David Greenberg: A Fitting Resolution to the Story of 9/11
David Greenberg, a contributing editor to The New Republic, teaches history at Rutgers University.
Give President Obama credit. As he promised in a bit of florid campaign rhetoric, he followed Osama bin Laden to the cave where he lives—in this case a high-walled compound of steel and concrete not far from the capital of Pakistan.
Characteristically restrained and innately cautious, Obama was quick to note in his remarks Sunday night that the death of bin Laden “does not mark the end of our effort” against the Al Qaeda terrorism network he led. Here the president's prudence served him well. We won’t know for a long time whether this moment will mark the beginning of the end of the war on Islamist terrorism; that will depend on the current state of Al Qaeda's strength—its wealth, numbers, organizational capabilities and other information that most of us have long since ceased paying attention to with any regularity. It’s tempting to believe that decapitating the beast of Al Qaeda will weaken it forever, or render it lifeless. But we just don’t know.
Even if bin Laden’s death doesn’t operationally cripple his network, though, it’s deeply significant in its own right. We understand our history in stories, and bin Laden was always the central protagonist of the story of September 11. It may be that we personalize our history too much, that our instinct to focus on individual heroes and villains sometimes distorts our understanding and simplifies complex realities. But personalize it we do, and there could be no satisfying resolution to our story without bin Laden’s death or capture.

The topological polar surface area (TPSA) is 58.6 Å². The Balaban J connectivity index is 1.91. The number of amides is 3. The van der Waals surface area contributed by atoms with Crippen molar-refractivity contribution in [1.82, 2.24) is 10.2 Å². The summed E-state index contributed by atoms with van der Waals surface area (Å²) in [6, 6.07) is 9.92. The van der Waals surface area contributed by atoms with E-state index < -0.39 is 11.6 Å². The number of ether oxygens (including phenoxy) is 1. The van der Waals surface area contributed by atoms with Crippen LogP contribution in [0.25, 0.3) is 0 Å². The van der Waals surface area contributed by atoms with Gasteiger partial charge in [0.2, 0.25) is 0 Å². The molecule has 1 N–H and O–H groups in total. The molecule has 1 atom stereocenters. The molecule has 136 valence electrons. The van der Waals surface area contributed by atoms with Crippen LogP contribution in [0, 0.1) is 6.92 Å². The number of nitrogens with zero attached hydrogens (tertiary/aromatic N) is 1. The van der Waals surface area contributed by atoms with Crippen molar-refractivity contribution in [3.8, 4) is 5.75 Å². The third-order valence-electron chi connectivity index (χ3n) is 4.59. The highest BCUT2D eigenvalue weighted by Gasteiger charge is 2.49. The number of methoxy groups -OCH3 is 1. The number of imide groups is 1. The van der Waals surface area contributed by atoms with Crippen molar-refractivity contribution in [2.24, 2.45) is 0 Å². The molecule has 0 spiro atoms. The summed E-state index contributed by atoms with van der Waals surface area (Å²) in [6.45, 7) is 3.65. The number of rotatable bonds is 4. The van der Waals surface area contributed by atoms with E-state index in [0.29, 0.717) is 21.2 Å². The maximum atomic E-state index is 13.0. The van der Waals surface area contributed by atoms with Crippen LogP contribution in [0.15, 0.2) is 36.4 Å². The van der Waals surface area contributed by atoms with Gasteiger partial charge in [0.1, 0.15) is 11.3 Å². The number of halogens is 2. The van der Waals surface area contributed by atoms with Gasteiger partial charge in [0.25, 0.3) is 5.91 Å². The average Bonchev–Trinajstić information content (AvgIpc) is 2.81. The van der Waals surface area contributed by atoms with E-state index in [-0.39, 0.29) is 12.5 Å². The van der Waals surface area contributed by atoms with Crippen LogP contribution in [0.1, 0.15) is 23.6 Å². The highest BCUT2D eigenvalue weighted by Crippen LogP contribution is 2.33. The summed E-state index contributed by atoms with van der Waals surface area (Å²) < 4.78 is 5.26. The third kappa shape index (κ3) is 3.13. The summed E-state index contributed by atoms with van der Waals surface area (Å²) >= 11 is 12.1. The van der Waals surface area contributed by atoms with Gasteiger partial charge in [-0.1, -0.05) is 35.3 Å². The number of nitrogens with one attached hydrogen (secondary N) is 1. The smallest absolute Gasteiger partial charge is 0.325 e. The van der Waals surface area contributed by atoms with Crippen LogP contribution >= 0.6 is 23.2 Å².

comments powered by Disqus
- Rare silent Native American movie of 1920s attracting a lot of interest
- It happened in Idaho and was the largest massacre of Indians in US history, but where exactly did it take place?
- Junípero Serra’s Missions Destroyed Entire Native Cultures. And Now He’s Going to Be a Saint.
- Isis destruction of Palmyra's Temple of Bel revealed in satellite images
- McKinley's lost his mountain. Should we still remember his presidency?
- Japanese historian upends the familiar narrative of WW 2 by taking a bottom up approach, focusing on fascism from the grassroots
- Holocaust-denying historian David Irving organises 'disgusting' £2,000-a-head holiday tours of former concentration camps and Hitler's HQ so people can 'make up their own mind about the truth'
- 72 history professors sign letter urging removal of Jefferson Davis statue from Kentucky Capitol
- 10 Years After Katrina, the Enduring Value of the Hurricane Digital Memory Bank
- Historian author Antony Beevor says his new World War 2 book may anger Americans